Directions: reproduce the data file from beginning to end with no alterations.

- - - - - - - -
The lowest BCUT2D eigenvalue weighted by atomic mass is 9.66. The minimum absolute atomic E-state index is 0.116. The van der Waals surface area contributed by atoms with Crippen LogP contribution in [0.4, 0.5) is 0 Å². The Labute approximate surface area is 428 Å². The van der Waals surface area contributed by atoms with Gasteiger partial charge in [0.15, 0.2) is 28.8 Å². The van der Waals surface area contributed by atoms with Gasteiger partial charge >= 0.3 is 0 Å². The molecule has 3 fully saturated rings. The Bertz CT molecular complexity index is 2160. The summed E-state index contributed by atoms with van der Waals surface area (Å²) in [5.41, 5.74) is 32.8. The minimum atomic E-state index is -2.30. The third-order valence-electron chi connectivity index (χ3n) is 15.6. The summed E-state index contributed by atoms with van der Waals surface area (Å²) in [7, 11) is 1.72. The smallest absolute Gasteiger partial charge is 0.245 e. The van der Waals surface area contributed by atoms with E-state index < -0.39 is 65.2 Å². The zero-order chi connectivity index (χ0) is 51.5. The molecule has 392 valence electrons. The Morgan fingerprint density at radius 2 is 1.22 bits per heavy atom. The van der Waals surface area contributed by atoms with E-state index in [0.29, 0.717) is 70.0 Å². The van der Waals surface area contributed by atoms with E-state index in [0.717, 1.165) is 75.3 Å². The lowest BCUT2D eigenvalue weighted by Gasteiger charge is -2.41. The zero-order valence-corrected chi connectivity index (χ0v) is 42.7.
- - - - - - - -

The lowest BCUT2D eigenvalue weighted by atomic mass is 9.66. The minimum absolute atomic E-state index is 0.116. The van der Waals surface area contributed by atoms with Crippen LogP contribution in [0.4, 0.5) is 0 Å². The Labute approximate surface area is 428 Å². The van der Waals surface area contributed by atoms with Gasteiger partial charge in [0.15, 0.2) is 28.8 Å². The van der Waals surface area contributed by atoms with Gasteiger partial charge >= 0.3 is 0 Å². The molecule has 3 fully saturated rings. The Bertz CT molecular complexity index is 2160. The summed E-state index contributed by atoms with van der Waals surface area (Å²) in [5.41, 5.74) is 32.8. The minimum atomic E-state index is -2.30. The third-order valence-electron chi connectivity index (χ3n) is 15.6. The summed E-state index contributed by atoms with van der Waals surface area (Å²) in [7, 11) is 1.72. The smallest absolute Gasteiger partial charge is 0.245 e. The van der Waals surface area contributed by atoms with E-state index < -0.39 is 65.2 Å². The zero-order chi connectivity index (χ0) is 51.5. The molecule has 392 valence electrons. The Morgan fingerprint density at radius 2 is 1.22 bits per heavy atom. The van der Waals surface area contributed by atoms with E-state index in [0.29, 0.717) is 70.0 Å². The van der Waals surface area contributed by atoms with E-state index in [0.717, 1.165) is 75.3 Å². The lowest BCUT2D eigenvalue weighted by Gasteiger charge is -2.41. The zero-order valence-corrected chi connectivity index (χ0v) is 42.7.